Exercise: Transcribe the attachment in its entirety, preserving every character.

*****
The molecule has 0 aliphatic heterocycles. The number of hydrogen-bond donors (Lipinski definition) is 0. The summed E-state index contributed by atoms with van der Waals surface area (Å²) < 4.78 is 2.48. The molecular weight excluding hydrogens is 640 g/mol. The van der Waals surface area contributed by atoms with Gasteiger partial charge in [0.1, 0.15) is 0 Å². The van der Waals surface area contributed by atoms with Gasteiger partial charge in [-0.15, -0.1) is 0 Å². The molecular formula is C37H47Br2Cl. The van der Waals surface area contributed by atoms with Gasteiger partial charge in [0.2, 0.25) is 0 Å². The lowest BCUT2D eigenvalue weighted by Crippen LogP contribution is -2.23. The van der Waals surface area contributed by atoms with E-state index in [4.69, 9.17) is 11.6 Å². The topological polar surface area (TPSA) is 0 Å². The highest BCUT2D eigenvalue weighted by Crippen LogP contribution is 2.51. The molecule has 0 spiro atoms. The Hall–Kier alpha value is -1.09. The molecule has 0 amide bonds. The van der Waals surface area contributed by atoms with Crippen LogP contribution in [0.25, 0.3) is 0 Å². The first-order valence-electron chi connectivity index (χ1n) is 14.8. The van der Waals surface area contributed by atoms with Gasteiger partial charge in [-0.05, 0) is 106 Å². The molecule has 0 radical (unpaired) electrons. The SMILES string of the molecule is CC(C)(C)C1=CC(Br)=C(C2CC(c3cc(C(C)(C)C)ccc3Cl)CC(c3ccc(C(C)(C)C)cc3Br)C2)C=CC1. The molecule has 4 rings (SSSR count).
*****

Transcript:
The molecule has 0 aliphatic heterocycles. The number of hydrogen-bond donors (Lipinski definition) is 0. The summed E-state index contributed by atoms with van der Waals surface area (Å²) < 4.78 is 2.48. The molecular weight excluding hydrogens is 640 g/mol. The van der Waals surface area contributed by atoms with Gasteiger partial charge in [0.1, 0.15) is 0 Å². The van der Waals surface area contributed by atoms with Gasteiger partial charge in [-0.15, -0.1) is 0 Å². The molecular formula is C37H47Br2Cl. The van der Waals surface area contributed by atoms with Gasteiger partial charge in [0.2, 0.25) is 0 Å². The lowest BCUT2D eigenvalue weighted by Crippen LogP contribution is -2.23. The van der Waals surface area contributed by atoms with E-state index in [4.69, 9.17) is 11.6 Å². The topological polar surface area (TPSA) is 0 Å². The highest BCUT2D eigenvalue weighted by Crippen LogP contribution is 2.51. The molecule has 0 spiro atoms. The Hall–Kier alpha value is -1.09. The molecule has 0 amide bonds. The van der Waals surface area contributed by atoms with Crippen LogP contribution in [0.25, 0.3) is 0 Å². The first-order valence-electron chi connectivity index (χ1n) is 14.8. The van der Waals surface area contributed by atoms with Gasteiger partial charge in [-0.05, 0) is 106 Å². The molecule has 0 radical (unpaired) electrons. The SMILES string of the molecule is CC(C)(C)C1=CC(Br)=C(C2CC(c3cc(C(C)(C)C)ccc3Cl)CC(c3ccc(C(C)(C)C)cc3Br)C2)C=CC1. The molecule has 4 rings (SSSR count).